A huge asteroid named Asteroid 2022 RJ2 is hurtling towards Earth. Will it miss the planet? Here’s what NASA had to say about this asteroid.
NASA defines asteroids as rocky, airless remnants left over from the early formation of our solar system about 4.6 billion years ago. Most of them can be found orbiting the Sun between Mars and Jupiter within the main asteroid belt. Asteroids come in all shapes and sizes, with the largest being nearly 530 kilometers in diameter called Vesta. Earth is being bombarded with asteroids this year. August alone has seen more than 35 asteroids passing by Earth closely and September is expected to follow the same trend. Now, another asteroid is on its way, NASA has warned.
Asteroid 2022 RJ2 heading for Earth at dangerous speed
A 45 feet wide asteroid named Asteroid 2022 RJ2 is expected to zoom past Earth on September 12. The asteroid is already on its way towards Earth, travelling at a staggering speed of 57,096 kilometers per hour. Nasa has issued a warning classifying the Asteroid 2022 RJ2 as a “Potentially Hazardous Object” due to the close proximity with which it will pass by Earth. Although it will not collide with Earth, a slight deviation in its trajectory due to the Earth’s gravitational pull can send it towards Earth for an impact.
The Asteroid 2022 RJ2 is expected to make its closest approach to Earth on September 12 at a distance of just 1.17 million kilometers.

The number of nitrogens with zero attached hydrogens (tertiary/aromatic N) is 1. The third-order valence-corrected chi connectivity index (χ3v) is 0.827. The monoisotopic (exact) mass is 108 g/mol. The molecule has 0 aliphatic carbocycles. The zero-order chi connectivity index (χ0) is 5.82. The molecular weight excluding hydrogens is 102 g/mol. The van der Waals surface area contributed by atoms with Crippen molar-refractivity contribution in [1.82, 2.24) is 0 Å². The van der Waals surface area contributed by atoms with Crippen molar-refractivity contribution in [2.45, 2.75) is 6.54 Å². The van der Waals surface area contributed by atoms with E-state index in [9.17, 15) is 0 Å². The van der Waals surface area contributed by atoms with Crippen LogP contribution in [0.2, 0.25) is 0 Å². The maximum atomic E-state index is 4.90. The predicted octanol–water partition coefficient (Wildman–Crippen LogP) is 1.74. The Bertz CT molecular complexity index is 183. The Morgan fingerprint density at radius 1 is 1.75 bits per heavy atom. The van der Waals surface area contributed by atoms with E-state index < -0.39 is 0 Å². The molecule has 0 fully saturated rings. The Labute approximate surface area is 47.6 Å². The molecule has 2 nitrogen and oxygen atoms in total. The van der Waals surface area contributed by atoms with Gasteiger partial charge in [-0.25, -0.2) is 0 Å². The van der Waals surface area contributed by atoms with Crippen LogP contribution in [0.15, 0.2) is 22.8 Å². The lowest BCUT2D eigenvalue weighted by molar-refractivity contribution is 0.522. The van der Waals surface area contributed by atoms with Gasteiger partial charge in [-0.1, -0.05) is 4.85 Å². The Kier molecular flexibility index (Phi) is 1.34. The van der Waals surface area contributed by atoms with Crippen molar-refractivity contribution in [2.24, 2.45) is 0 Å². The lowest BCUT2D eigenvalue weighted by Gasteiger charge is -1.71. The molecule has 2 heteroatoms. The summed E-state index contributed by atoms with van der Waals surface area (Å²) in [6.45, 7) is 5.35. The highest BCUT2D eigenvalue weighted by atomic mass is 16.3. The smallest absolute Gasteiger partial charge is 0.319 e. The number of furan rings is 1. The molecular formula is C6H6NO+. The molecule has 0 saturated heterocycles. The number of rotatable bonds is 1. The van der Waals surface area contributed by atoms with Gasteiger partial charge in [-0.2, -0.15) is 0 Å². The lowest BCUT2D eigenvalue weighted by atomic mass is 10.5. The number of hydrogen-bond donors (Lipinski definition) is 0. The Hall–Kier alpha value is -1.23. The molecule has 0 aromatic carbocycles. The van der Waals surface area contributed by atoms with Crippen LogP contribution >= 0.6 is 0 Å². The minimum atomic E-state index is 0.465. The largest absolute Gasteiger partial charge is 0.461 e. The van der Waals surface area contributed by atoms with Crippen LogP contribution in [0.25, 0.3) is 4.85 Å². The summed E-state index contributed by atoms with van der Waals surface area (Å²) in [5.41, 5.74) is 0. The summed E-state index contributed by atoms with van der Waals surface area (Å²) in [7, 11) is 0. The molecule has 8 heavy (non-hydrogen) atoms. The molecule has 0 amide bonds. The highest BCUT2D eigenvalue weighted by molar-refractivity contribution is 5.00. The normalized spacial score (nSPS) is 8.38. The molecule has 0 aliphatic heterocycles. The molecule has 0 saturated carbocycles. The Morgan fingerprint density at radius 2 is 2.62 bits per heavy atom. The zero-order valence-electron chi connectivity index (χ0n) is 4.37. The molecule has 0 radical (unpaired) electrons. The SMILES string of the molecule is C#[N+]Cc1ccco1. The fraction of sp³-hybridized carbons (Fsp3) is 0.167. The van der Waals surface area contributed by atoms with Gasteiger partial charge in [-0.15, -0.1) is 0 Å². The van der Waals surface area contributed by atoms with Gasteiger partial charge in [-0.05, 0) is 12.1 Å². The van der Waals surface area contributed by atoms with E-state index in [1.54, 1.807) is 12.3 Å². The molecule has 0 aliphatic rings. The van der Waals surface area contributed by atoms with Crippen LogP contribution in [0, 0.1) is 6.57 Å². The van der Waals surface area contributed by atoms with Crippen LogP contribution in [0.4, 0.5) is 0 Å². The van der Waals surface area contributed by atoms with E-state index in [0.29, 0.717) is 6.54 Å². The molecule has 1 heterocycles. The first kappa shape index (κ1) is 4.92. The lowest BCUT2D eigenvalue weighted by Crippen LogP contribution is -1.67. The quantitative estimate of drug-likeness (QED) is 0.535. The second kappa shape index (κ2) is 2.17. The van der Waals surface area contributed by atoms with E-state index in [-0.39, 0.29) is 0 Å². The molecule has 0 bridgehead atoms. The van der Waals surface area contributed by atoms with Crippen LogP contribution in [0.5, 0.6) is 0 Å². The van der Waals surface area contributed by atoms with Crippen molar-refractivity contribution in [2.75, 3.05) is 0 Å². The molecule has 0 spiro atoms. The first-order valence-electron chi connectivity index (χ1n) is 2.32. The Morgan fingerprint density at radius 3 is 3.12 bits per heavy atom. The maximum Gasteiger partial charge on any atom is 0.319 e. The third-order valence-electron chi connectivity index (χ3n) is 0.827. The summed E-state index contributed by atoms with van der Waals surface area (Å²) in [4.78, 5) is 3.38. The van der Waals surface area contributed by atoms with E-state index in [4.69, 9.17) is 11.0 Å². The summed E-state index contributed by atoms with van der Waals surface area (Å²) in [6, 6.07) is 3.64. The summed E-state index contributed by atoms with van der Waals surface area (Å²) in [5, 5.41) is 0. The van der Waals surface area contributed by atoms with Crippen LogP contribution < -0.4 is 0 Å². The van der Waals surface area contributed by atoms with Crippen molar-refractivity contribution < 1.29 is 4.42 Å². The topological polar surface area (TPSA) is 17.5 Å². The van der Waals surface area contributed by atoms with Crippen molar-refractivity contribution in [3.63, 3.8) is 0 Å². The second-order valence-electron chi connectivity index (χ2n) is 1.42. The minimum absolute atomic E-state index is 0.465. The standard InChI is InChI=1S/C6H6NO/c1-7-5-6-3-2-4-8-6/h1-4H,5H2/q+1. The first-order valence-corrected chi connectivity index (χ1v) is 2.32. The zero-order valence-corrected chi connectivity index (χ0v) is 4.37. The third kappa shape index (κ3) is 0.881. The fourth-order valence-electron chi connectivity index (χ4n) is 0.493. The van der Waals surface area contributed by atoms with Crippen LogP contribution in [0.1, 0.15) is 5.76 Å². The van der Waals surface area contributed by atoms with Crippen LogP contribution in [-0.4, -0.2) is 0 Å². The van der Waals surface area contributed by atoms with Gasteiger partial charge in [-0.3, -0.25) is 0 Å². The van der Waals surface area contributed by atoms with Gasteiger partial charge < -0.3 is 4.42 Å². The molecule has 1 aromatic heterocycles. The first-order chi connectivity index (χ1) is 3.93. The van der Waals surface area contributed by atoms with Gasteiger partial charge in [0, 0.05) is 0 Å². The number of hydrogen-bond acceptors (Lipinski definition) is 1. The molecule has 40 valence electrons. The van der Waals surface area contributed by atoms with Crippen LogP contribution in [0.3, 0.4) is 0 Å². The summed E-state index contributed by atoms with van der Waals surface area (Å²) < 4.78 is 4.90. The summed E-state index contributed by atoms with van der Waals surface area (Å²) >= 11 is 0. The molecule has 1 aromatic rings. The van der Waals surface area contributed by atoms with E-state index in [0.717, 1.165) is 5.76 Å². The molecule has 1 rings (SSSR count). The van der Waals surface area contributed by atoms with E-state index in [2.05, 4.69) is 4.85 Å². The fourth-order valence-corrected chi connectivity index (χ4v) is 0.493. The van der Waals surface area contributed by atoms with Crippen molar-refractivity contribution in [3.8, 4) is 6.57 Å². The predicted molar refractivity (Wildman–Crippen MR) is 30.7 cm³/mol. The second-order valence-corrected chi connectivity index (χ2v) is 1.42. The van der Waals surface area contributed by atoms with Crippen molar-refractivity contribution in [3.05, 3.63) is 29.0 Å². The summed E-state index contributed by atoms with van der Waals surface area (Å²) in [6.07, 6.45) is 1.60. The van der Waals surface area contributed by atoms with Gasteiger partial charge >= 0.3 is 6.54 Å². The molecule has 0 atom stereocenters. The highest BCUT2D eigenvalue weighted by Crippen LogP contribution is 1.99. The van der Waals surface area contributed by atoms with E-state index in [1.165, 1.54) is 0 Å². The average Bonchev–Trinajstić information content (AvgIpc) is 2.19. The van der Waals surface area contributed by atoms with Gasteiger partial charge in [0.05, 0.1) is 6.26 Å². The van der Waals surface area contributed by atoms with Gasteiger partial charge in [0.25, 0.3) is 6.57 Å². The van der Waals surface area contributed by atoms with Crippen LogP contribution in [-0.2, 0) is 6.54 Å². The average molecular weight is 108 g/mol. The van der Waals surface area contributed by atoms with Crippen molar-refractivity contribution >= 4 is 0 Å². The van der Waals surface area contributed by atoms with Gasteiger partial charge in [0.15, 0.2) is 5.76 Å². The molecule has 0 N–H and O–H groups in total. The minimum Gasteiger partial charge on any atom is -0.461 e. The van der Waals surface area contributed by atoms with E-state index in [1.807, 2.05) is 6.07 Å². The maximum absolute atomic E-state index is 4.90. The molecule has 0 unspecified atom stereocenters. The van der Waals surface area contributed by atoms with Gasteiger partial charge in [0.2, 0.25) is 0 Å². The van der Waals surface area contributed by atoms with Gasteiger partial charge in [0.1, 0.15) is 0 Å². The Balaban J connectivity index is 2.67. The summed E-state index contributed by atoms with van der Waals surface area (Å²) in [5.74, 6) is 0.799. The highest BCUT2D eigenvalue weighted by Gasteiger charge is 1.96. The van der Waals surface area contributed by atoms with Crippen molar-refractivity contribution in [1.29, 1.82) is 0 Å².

According to the-sky.org, the Asteroid 2022 RJ2 was discovered on September 3, 2022 and belongs to the main Apollo group of asteroids.
James Webb Space Telescope captures stunning images of Jupiter
NASA’s James Webb Space Telescope has captured stunning pictures of Jupiter. The space telescope has been excelling in its capabilities since its launch in December 2021. Now, the JWST has added another feather in its cap by capturing Jupiter in all its glory. The images captured by the James Webb Space Telescope could give scientists a look at the conditions of the gas giant.
Planetary astronomer Imke de Pater, professor emerita of the University of California, Berkeley said, “We hadn’t really expected it to be this good, to be honest. It’s really remarkable that we can see details on Jupiter together with its rings, tiny satellites, and even galaxies in one image.”
The images were captured by the telescope’s Near Infrared Camera (NIRCam) instrument on July 27, which highlighted the planet’s unique features. According to NASA, the NIRCam has three specialized infrared filters that showcase details of the planet.